The Three Sisters

In today’s reading from the fourth chapter of Acts, verses thirty-two to thirty-five we have a very specific statement of how the resurrection community organized itself to be a witness to the resurrection of the “Lord Jesus”.

 

“Now the whole group of those who believed were of one heart and soul, and no one claimed private ownership of any possessions, but everything they owned was held in common.”

 

“With great power the apostles gave their testimony to the resurrection of the Lord Jesus, and great grace was upon them all.”

 

“There was not a needy person among them, for as many as owned lands or houses sold them and brought the proceeds of what was sold”

 

“They laid it at the apostles feet, and it was distributed to each as any had need.’

 

If this is what it looks like to be resurrected, then why don't we look more resurrected?

 

William H. Willimon writes:  “The most eloquent testimony to the reality of the resurrection is not an empty tomb or a well-orchestrated pageant on Easter Sunday but rather a group of people whose life together is so radically different, completely changed from the way the world builds a community, that there can be no explanation other than that something decisive has happened in history. “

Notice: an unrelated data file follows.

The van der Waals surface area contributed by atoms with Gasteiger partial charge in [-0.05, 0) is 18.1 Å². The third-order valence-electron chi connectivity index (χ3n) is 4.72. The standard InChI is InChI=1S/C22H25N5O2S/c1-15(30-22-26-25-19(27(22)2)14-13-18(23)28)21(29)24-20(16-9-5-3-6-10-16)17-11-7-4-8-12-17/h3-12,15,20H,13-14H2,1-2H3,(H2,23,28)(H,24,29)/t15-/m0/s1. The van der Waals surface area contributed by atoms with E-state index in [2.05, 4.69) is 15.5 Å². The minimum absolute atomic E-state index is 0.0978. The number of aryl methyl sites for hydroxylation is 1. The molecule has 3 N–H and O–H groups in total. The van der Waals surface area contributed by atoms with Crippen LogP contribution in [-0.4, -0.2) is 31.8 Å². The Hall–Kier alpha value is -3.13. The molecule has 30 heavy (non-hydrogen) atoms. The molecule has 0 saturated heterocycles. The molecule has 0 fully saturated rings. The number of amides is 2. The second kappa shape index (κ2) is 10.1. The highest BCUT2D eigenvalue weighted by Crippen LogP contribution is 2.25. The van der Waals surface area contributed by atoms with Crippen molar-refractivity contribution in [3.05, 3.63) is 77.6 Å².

The truth is that our life does not look radically different from the life of any one else living in this culture.  Each of us drove or rode to church this morning in a vehicle privately owned, having spent the evening resting in our privately owned homes.  We ate and clothed ourselves according to our privately held means.  All of this we derived from our personal capacity to generate debt and wealth in the money economy and not from the sharing of common goods.  Each of us in various degrees of success and failure participates in the money economy of our culture, an economy and culture that thrives on the corruption of our passions and desires.

 

You and I participate in, and are invested in a culture that is controlled by a kind of economic determinism.  In the life of our culture it is Money that makes the world go round.  And in order to ensure that this economic determinism is sustainable and all encompassing the culture has moved from a culture of need to a culture of wants.

 

In our culture people are valued and classed according to their ability to gain and control personal and private wealth.  Our culture is filled with symbols that make it easy for individuals and institutions to make value judgments based on the size and quality of an individual’s private property, whether it be a business, an investment portfolio, a house, an automobile, or the clothes hanging in a closet.

 

In this country we have moved from an agrarian culture to a manufacturing culture and from a manufacturing culture to a consumer culture.  People making choices that are driven by wants rather than needs is the engine that drives our whole economic system and the culture that is built around it.  If people were to suddenly buy only what they needed rather than what they wanted the whole economy and the cultural base feeding it would collapse.  The companies that control this system spend millions of dollars to bombard you every way they can think of with the propaganda necessary to keep this system running.  If you watch TV, go online, drive down the road, listen to the radio, and walk into any retail shop anywhere in this country you will be confronted with testimony after testimony about what you need.